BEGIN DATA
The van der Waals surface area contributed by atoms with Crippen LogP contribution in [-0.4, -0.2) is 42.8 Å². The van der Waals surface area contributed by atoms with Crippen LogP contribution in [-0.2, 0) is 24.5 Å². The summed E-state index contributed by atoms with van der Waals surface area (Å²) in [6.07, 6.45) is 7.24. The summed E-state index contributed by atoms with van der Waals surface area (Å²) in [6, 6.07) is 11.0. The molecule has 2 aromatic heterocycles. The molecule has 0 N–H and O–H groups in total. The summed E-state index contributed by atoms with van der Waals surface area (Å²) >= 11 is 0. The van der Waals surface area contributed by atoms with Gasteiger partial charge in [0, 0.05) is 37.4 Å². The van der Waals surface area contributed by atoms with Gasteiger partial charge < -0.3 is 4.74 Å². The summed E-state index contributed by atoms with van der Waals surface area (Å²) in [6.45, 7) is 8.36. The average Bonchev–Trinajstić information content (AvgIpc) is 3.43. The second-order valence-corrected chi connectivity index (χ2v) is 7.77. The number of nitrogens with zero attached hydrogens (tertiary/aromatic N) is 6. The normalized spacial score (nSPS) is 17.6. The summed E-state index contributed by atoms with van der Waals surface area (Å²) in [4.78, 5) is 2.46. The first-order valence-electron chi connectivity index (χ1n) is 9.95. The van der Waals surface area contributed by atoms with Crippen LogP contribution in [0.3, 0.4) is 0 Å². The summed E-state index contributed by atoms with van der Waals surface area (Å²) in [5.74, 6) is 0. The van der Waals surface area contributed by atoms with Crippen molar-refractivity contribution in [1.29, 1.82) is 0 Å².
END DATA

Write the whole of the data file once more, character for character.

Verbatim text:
The van der Waals surface area contributed by atoms with Crippen LogP contribution in [-0.4, -0.2) is 42.8 Å². The van der Waals surface area contributed by atoms with Crippen LogP contribution in [-0.2, 0) is 24.5 Å². The summed E-state index contributed by atoms with van der Waals surface area (Å²) in [6.07, 6.45) is 7.24. The summed E-state index contributed by atoms with van der Waals surface area (Å²) in [6, 6.07) is 11.0. The molecule has 2 aromatic heterocycles. The molecule has 0 N–H and O–H groups in total. The summed E-state index contributed by atoms with van der Waals surface area (Å²) >= 11 is 0. The van der Waals surface area contributed by atoms with Gasteiger partial charge in [0, 0.05) is 37.4 Å². The van der Waals surface area contributed by atoms with Gasteiger partial charge < -0.3 is 4.74 Å². The summed E-state index contributed by atoms with van der Waals surface area (Å²) in [6.45, 7) is 8.36. The average Bonchev–Trinajstić information content (AvgIpc) is 3.43. The second-order valence-corrected chi connectivity index (χ2v) is 7.77. The number of nitrogens with zero attached hydrogens (tertiary/aromatic N) is 6. The normalized spacial score (nSPS) is 17.6. The summed E-state index contributed by atoms with van der Waals surface area (Å²) in [4.78, 5) is 2.46. The first-order valence-electron chi connectivity index (χ1n) is 9.95. The van der Waals surface area contributed by atoms with Crippen LogP contribution in [0.3, 0.4) is 0 Å². The summed E-state index contributed by atoms with van der Waals surface area (Å²) in [5.74, 6) is 0. The van der Waals surface area contributed by atoms with Crippen molar-refractivity contribution in [1.29, 1.82) is 0 Å².